It was odd finding him in the house, this brother who was nearly a stranger to me. People in town seemed to know him better than I did. I’d heard rumors about him at Worm Creek. People said he was trouble, a bully, a bad egg, that he was always hunting or being hunted by hooligans from Utah or even further afield. People said he carried a gun, either concealed on his body or strapped to his big black motorcycle. Once someone said that Shawn wasn’t really bad, that he only got into brawls because he had a reputation for being unbeatable—for knowing all there was to know about martial arts, for fighting like a man who feels no pain—so every strung-out wannabe in the valley thought he could make a name for himself by besting him. It wasn’t Shawn’s fault, really. As I listened to these rumors, he came alive in my mind as more legend than flesh.
My own memory of Shawn begins in the kitchen, perhaps two months after the second accident.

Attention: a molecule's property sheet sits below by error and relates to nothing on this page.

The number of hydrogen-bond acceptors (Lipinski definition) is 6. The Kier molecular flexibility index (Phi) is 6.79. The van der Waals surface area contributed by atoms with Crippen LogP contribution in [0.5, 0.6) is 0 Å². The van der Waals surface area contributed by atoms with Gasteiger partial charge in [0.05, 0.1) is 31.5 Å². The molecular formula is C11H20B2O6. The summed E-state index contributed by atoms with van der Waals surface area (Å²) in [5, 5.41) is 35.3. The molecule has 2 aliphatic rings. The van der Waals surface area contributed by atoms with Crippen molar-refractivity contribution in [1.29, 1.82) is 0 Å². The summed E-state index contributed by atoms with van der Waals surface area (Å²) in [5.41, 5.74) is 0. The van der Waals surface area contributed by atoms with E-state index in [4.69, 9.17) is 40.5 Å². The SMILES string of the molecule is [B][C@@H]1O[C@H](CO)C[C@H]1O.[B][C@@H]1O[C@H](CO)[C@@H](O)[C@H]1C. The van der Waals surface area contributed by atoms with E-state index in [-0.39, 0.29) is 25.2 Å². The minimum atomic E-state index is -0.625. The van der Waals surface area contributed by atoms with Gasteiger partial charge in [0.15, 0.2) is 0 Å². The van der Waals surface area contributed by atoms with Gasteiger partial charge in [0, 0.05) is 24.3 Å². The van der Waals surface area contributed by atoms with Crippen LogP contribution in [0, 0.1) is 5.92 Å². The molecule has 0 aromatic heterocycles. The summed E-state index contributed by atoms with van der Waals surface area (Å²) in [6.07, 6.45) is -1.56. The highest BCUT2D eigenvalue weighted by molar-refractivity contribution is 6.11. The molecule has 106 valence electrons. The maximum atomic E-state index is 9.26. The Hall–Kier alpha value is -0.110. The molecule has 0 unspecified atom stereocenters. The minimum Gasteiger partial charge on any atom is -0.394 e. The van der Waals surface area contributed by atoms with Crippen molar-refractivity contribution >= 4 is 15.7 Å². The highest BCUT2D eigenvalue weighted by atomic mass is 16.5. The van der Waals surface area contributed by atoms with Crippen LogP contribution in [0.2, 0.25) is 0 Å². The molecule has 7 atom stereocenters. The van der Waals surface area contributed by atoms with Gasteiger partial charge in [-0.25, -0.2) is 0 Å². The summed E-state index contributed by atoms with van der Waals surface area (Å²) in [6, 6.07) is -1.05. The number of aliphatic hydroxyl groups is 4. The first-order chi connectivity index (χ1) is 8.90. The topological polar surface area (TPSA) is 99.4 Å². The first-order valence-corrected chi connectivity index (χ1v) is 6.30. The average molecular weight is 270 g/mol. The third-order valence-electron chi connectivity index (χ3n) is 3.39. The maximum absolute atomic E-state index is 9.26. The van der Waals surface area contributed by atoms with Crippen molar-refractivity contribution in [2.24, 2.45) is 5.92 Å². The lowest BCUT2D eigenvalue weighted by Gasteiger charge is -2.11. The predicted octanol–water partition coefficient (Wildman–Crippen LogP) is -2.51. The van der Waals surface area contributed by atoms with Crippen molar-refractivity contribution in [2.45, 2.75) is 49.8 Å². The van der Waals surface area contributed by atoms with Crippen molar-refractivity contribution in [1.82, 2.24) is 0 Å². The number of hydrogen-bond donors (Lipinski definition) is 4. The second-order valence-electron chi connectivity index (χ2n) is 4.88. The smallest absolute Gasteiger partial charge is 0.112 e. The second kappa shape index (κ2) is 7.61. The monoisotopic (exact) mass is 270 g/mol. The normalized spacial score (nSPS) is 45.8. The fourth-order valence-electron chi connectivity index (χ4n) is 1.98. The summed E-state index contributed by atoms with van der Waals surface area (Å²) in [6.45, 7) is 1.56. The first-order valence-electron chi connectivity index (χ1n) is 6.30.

I am making corn chowder. The door squeaks and I twist at the waist to see who’s come in, then twist back to chop an onion.
“You gonna be a walking Popsicle stick forever?” Shawn says.
“You need a chiropractor,” he says.
“Mom’ll fix it.”
“You need a chiropractor,” he says again.
The family eats, then disperses. I start the dishes. My hands are in the hot, soapy water when I hear a step behind me and feel thick, callused hands wrap around my skull. Before I can react, he jerks my head with a swift, savage motion.
It’s so loud, I’m sure my head has come off and he’s holding it. My body folds, I collapse. Everything is black but somehow spinning. When I open my eyes moments later, his hands are under my arms and he’s holding me upright.
“Might be a while before you can stand,” he says. “But when you can, I need to do the other side.”
I was too dizzy, too nauseous, for the effect to be immediate. But throughout the evening I observed small changes. I could look at the ceiling. I could cock my head to tease Richard. Seated on the couch, I could turn to smile at the person next to me.
That person was Shawn, and I was looking at him but I wasn’t seeing him. I don’t know what I saw—what creature I conjured from that violent, compassionate act—but I think it was my father, or perhaps my father as I wished he were, some longed-for defender, some fanciful champion, one who wouldn’t fling me into a storm, and who, if I was hurt, would make me whole.